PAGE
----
Cover image of the review
Ethel Spowers, Resting models, 1934, linocut, printed in colour inks, from four blocks. National Gallery of Australia, Kamberri/Canberra. Purchased 1979.

Spowers and Syme

23 Jul 2022
Geelong Gallery 16 Jul - 16 Oct 2022

Monographs are out. Polyphony is in. The strongest curatorial statements being made in Australia seem to be that all artists have voices, and that the most legitimate way to represent that is to give them all space—a brief solo—before the chorus reasserts itself. This is a strategy designed for managing the discordance of contemporary art, but it has been equally applied to historical artworks. What do we do then when we only have two artists? Less space to hide in a duet. But more than that, what do we do when the two artists in question seem at first glance to be one artist? A solo sung by two mouths.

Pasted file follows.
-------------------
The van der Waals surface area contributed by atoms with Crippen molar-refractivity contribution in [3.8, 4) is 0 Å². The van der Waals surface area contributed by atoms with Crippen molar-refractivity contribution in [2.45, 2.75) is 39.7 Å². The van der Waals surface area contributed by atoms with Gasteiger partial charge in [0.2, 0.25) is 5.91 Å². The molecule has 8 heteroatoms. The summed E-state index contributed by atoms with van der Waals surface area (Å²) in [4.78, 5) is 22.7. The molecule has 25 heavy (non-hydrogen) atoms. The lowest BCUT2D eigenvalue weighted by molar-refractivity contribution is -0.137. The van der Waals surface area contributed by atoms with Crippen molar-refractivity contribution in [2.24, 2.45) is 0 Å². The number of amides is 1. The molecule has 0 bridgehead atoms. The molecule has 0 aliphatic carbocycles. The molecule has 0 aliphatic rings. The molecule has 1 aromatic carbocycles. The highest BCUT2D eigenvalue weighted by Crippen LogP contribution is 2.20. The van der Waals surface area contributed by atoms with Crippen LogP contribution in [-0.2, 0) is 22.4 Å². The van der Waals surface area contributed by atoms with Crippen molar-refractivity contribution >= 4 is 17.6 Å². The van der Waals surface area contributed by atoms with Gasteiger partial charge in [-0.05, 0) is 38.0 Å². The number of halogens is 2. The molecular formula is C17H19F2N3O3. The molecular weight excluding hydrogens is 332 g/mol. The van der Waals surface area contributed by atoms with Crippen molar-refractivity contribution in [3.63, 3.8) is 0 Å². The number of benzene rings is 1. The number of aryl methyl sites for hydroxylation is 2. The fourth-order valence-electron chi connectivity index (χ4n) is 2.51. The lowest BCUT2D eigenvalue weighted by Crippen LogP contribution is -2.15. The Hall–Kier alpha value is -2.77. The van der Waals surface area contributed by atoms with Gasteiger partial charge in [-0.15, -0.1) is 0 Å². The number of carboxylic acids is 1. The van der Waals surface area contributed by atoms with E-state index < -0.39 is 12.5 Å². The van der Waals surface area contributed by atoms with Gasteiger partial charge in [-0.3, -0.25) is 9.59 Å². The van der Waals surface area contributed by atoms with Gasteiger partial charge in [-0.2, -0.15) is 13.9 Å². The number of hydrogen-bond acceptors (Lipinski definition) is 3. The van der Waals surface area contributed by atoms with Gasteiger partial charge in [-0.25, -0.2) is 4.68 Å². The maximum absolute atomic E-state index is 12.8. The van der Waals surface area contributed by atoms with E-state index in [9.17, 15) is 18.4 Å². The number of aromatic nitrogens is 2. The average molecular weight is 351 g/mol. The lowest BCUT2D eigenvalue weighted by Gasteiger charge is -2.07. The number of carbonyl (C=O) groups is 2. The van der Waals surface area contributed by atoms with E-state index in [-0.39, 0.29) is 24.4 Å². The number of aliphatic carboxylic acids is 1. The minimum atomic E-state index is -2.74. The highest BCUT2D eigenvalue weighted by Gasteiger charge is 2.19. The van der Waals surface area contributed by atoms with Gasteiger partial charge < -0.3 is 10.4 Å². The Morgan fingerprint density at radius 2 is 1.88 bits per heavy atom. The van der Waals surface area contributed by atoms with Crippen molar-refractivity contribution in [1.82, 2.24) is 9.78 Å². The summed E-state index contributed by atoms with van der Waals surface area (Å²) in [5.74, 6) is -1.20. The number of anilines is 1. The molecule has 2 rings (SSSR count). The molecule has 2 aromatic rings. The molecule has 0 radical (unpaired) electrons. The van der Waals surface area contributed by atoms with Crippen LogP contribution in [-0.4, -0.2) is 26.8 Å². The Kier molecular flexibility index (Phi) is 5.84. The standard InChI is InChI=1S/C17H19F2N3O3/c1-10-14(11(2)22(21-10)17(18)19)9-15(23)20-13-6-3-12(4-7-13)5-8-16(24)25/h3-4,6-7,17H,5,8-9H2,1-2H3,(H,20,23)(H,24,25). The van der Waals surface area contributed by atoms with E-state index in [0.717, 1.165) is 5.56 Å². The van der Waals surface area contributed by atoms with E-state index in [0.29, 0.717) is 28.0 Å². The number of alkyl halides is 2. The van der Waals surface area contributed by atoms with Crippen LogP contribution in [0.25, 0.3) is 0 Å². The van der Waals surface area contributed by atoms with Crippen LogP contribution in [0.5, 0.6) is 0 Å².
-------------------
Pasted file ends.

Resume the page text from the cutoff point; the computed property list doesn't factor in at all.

I’d forgive you if you find it difficult to tell the difference between the work of Eveline Syme (1888–1961) and Ethel Spowers (1890–1947), although I’ll give you the discriminating criteria later. In a decidedly non-hierarchical touring exhibition at Geelong Gallery, curated by Sarina Noordhuis-Fairfax from the National Gallery of Australia, Spowers and Syme are presented in a shared-biography model that is usually reserved for lovers (and occasionally rivals). In the two photographs that open the display, Spowers (in 1935) and Syme (in 1943) have their hair styled the same way; they could be twins. Both rich, neither married. Their money came from newspapers, and they were “uncannily” the daughters of rival press barons. In the accompanying catalogue Noordhuis-Fairfax skates their lives around each other, blurring the lines between them. E. Spowersyme. It’s an intimate display.

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